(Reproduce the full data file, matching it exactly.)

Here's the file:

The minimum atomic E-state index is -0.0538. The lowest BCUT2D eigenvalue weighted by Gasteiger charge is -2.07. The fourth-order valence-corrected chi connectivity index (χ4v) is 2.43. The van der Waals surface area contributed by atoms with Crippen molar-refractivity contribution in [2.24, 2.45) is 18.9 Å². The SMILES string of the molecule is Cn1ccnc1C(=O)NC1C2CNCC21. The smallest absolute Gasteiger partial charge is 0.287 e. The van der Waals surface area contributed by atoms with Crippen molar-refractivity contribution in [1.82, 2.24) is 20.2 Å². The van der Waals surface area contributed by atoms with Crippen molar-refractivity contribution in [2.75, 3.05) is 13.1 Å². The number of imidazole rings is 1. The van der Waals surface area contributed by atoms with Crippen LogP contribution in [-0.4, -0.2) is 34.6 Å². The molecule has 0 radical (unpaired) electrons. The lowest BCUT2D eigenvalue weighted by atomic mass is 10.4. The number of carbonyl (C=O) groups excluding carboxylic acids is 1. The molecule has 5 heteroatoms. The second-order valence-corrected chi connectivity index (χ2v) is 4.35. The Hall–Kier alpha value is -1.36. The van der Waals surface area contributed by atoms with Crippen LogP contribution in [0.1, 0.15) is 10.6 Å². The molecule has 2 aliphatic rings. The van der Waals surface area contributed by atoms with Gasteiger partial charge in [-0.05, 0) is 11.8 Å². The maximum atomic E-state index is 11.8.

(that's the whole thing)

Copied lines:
The minimum atomic E-state index is -0.0538. The lowest BCUT2D eigenvalue weighted by Gasteiger charge is -2.07. The fourth-order valence-corrected chi connectivity index (χ4v) is 2.43. The van der Waals surface area contributed by atoms with Crippen molar-refractivity contribution in [2.24, 2.45) is 18.9 Å². The SMILES string of the molecule is Cn1ccnc1C(=O)NC1C2CNCC21. The smallest absolute Gasteiger partial charge is 0.287 e. The van der Waals surface area contributed by atoms with Crippen molar-refractivity contribution in [1.82, 2.24) is 20.2 Å². The van der Waals surface area contributed by atoms with Crippen molar-refractivity contribution in [2.75, 3.05) is 13.1 Å². The number of imidazole rings is 1. The van der Waals surface area contributed by atoms with Crippen LogP contribution in [-0.4, -0.2) is 34.6 Å². The molecule has 0 radical (unpaired) electrons. The lowest BCUT2D eigenvalue weighted by atomic mass is 10.4. The number of carbonyl (C=O) groups excluding carboxylic acids is 1. The molecule has 5 heteroatoms. The second-order valence-corrected chi connectivity index (χ2v) is 4.35. The Hall–Kier alpha value is -1.36. The van der Waals surface area contributed by atoms with Crippen LogP contribution in [0.1, 0.15) is 10.6 Å². The molecule has 2 aliphatic rings. The van der Waals surface area contributed by atoms with Gasteiger partial charge in [-0.05, 0) is 11.8 Å². The maximum atomic E-state index is 11.8.